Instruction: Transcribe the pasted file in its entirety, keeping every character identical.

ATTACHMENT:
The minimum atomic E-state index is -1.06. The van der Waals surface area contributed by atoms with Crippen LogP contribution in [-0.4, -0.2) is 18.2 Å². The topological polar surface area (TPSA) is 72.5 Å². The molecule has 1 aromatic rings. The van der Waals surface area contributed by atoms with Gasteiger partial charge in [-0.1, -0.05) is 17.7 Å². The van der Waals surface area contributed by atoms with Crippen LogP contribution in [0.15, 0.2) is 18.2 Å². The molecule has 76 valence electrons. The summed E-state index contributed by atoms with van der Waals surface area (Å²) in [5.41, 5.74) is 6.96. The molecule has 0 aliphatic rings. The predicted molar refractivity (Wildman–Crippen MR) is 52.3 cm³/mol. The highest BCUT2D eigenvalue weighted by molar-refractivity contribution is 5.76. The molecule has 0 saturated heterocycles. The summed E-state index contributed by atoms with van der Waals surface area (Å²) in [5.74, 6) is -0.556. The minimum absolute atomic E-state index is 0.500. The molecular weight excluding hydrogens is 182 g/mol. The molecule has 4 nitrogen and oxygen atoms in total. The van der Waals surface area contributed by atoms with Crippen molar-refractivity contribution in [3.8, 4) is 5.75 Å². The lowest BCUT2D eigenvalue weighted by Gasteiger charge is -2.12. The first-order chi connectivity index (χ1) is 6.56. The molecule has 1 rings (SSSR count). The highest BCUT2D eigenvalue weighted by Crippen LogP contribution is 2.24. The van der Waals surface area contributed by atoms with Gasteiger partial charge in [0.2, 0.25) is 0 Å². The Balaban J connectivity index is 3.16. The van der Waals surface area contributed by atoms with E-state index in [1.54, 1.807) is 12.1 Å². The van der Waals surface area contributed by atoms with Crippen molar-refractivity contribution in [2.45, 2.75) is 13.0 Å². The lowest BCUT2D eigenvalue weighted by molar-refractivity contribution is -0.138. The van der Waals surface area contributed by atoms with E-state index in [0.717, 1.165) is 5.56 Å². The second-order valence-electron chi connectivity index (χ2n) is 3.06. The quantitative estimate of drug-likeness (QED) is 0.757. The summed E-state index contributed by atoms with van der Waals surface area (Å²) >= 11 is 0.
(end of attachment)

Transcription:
The minimum atomic E-state index is -1.06. The van der Waals surface area contributed by atoms with Crippen LogP contribution in [-0.4, -0.2) is 18.2 Å². The topological polar surface area (TPSA) is 72.5 Å². The molecule has 1 aromatic rings. The van der Waals surface area contributed by atoms with Gasteiger partial charge in [-0.1, -0.05) is 17.7 Å². The van der Waals surface area contributed by atoms with Crippen LogP contribution in [0.15, 0.2) is 18.2 Å². The molecule has 76 valence electrons. The summed E-state index contributed by atoms with van der Waals surface area (Å²) in [5.41, 5.74) is 6.96. The molecule has 0 aliphatic rings. The predicted molar refractivity (Wildman–Crippen MR) is 52.3 cm³/mol. The highest BCUT2D eigenvalue weighted by molar-refractivity contribution is 5.76. The molecule has 0 saturated heterocycles. The summed E-state index contributed by atoms with van der Waals surface area (Å²) in [5.74, 6) is -0.556. The minimum absolute atomic E-state index is 0.500. The molecular weight excluding hydrogens is 182 g/mol. The molecule has 4 nitrogen and oxygen atoms in total. The van der Waals surface area contributed by atoms with Crippen molar-refractivity contribution in [3.8, 4) is 5.75 Å². The lowest BCUT2D eigenvalue weighted by Gasteiger charge is -2.12. The first-order chi connectivity index (χ1) is 6.56. The molecule has 1 rings (SSSR count). The highest BCUT2D eigenvalue weighted by Crippen LogP contribution is 2.24. The van der Waals surface area contributed by atoms with Gasteiger partial charge in [0.2, 0.25) is 0 Å². The Balaban J connectivity index is 3.16. The van der Waals surface area contributed by atoms with E-state index in [1.54, 1.807) is 12.1 Å². The van der Waals surface area contributed by atoms with Crippen molar-refractivity contribution in [2.45, 2.75) is 13.0 Å². The lowest BCUT2D eigenvalue weighted by molar-refractivity contribution is -0.138. The van der Waals surface area contributed by atoms with E-state index in [0.717, 1.165) is 5.56 Å². The second-order valence-electron chi connectivity index (χ2n) is 3.06. The quantitative estimate of drug-likeness (QED) is 0.757. The summed E-state index contributed by atoms with van der Waals surface area (Å²) >= 11 is 0.